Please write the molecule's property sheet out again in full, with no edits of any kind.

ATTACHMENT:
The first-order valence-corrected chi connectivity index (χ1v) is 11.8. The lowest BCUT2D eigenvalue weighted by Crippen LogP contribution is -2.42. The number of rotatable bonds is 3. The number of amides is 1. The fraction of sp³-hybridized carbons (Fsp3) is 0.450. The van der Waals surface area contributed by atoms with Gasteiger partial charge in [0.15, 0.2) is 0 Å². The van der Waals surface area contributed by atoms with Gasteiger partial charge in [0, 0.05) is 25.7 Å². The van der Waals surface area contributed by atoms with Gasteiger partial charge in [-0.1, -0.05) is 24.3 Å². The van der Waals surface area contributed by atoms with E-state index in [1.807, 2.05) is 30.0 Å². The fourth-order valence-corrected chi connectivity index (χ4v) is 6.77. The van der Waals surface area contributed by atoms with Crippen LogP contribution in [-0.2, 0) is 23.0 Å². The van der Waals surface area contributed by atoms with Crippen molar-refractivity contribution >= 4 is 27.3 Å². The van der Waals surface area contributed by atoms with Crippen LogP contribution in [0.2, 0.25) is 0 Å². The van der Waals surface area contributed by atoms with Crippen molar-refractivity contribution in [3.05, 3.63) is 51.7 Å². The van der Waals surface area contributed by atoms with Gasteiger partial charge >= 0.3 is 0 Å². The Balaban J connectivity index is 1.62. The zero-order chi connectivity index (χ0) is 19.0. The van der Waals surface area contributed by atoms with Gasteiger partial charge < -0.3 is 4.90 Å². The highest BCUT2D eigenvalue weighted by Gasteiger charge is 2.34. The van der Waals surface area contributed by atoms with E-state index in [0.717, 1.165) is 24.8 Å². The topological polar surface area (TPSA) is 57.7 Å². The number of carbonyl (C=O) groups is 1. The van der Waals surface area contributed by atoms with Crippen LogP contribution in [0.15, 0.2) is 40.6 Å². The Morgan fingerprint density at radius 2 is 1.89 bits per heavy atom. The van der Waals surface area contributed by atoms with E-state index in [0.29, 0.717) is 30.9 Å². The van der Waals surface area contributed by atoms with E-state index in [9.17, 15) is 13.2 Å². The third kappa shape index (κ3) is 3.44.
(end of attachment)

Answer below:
The first-order valence-corrected chi connectivity index (χ1v) is 11.8. The lowest BCUT2D eigenvalue weighted by Crippen LogP contribution is -2.42. The number of rotatable bonds is 3. The number of amides is 1. The fraction of sp³-hybridized carbons (Fsp3) is 0.450. The van der Waals surface area contributed by atoms with Gasteiger partial charge in [0.15, 0.2) is 0 Å². The van der Waals surface area contributed by atoms with Gasteiger partial charge in [0, 0.05) is 25.7 Å². The van der Waals surface area contributed by atoms with Gasteiger partial charge in [-0.1, -0.05) is 24.3 Å². The van der Waals surface area contributed by atoms with E-state index in [1.807, 2.05) is 30.0 Å². The fourth-order valence-corrected chi connectivity index (χ4v) is 6.77. The van der Waals surface area contributed by atoms with Crippen LogP contribution in [-0.2, 0) is 23.0 Å². The van der Waals surface area contributed by atoms with Crippen molar-refractivity contribution >= 4 is 27.3 Å². The van der Waals surface area contributed by atoms with Crippen LogP contribution in [0.2, 0.25) is 0 Å². The van der Waals surface area contributed by atoms with Crippen molar-refractivity contribution in [3.05, 3.63) is 51.7 Å². The van der Waals surface area contributed by atoms with Gasteiger partial charge >= 0.3 is 0 Å². The Balaban J connectivity index is 1.62. The zero-order chi connectivity index (χ0) is 19.0. The van der Waals surface area contributed by atoms with Gasteiger partial charge < -0.3 is 4.90 Å². The highest BCUT2D eigenvalue weighted by Gasteiger charge is 2.34. The van der Waals surface area contributed by atoms with E-state index in [0.717, 1.165) is 24.8 Å². The topological polar surface area (TPSA) is 57.7 Å². The number of carbonyl (C=O) groups is 1. The van der Waals surface area contributed by atoms with Crippen LogP contribution in [0.15, 0.2) is 40.6 Å². The Morgan fingerprint density at radius 2 is 1.89 bits per heavy atom. The van der Waals surface area contributed by atoms with E-state index in [0.29, 0.717) is 30.9 Å². The van der Waals surface area contributed by atoms with E-state index in [9.17, 15) is 13.2 Å². The third kappa shape index (κ3) is 3.44.